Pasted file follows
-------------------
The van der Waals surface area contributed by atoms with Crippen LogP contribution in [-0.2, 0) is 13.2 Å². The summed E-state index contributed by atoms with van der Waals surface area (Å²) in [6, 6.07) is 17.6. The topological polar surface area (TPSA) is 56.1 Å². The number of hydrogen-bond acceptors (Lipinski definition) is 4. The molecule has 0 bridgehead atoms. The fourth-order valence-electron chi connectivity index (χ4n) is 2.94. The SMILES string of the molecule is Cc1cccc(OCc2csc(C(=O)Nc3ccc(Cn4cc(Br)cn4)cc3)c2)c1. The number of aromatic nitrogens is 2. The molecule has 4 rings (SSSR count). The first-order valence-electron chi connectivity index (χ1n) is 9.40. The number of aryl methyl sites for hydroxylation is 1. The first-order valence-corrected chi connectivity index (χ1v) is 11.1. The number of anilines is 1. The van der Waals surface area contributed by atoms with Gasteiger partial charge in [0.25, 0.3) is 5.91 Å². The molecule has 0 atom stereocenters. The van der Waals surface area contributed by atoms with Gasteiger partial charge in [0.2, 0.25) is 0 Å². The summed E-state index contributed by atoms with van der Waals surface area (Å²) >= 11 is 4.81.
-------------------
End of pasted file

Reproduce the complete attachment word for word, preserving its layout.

The van der Waals surface area contributed by atoms with Crippen LogP contribution in [-0.2, 0) is 13.2 Å². The summed E-state index contributed by atoms with van der Waals surface area (Å²) in [6, 6.07) is 17.6. The topological polar surface area (TPSA) is 56.1 Å². The number of hydrogen-bond acceptors (Lipinski definition) is 4. The molecule has 0 bridgehead atoms. The fourth-order valence-electron chi connectivity index (χ4n) is 2.94. The SMILES string of the molecule is Cc1cccc(OCc2csc(C(=O)Nc3ccc(Cn4cc(Br)cn4)cc3)c2)c1. The number of aromatic nitrogens is 2. The molecule has 4 rings (SSSR count). The first-order valence-electron chi connectivity index (χ1n) is 9.40. The number of aryl methyl sites for hydroxylation is 1. The first-order valence-corrected chi connectivity index (χ1v) is 11.1. The number of anilines is 1. The van der Waals surface area contributed by atoms with Gasteiger partial charge in [0.25, 0.3) is 5.91 Å². The molecule has 0 atom stereocenters. The van der Waals surface area contributed by atoms with Gasteiger partial charge in [0.2, 0.25) is 0 Å². The summed E-state index contributed by atoms with van der Waals surface area (Å²) >= 11 is 4.81.